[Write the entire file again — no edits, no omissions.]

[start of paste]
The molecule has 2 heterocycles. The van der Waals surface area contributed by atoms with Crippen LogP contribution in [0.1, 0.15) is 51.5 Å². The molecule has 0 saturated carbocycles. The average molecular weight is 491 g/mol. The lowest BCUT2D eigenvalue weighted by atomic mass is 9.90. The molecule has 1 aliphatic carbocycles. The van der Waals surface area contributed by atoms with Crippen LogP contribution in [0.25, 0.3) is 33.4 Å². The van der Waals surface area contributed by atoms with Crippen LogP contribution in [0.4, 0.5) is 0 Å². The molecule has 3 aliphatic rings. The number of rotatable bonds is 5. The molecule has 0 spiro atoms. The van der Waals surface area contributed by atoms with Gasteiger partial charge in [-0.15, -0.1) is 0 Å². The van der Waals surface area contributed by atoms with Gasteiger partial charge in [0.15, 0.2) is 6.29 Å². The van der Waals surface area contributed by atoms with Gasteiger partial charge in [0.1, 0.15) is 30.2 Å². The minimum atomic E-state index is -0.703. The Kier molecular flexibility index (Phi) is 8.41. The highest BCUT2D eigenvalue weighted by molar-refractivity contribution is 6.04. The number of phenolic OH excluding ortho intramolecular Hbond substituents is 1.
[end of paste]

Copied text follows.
The molecule has 2 heterocycles. The van der Waals surface area contributed by atoms with Crippen LogP contribution in [0.1, 0.15) is 51.5 Å². The molecule has 0 saturated carbocycles. The average molecular weight is 491 g/mol. The lowest BCUT2D eigenvalue weighted by atomic mass is 9.90. The molecule has 1 aliphatic carbocycles. The van der Waals surface area contributed by atoms with Crippen LogP contribution in [0.25, 0.3) is 33.4 Å². The van der Waals surface area contributed by atoms with Crippen LogP contribution in [0.4, 0.5) is 0 Å². The molecule has 3 aliphatic rings. The number of rotatable bonds is 5. The molecule has 0 spiro atoms. The van der Waals surface area contributed by atoms with Gasteiger partial charge in [-0.15, -0.1) is 0 Å². The van der Waals surface area contributed by atoms with Gasteiger partial charge in [0.15, 0.2) is 6.29 Å². The van der Waals surface area contributed by atoms with Gasteiger partial charge in [0.1, 0.15) is 30.2 Å². The minimum atomic E-state index is -0.703. The Kier molecular flexibility index (Phi) is 8.41. The highest BCUT2D eigenvalue weighted by molar-refractivity contribution is 6.04. The number of phenolic OH excluding ortho intramolecular Hbond substituents is 1.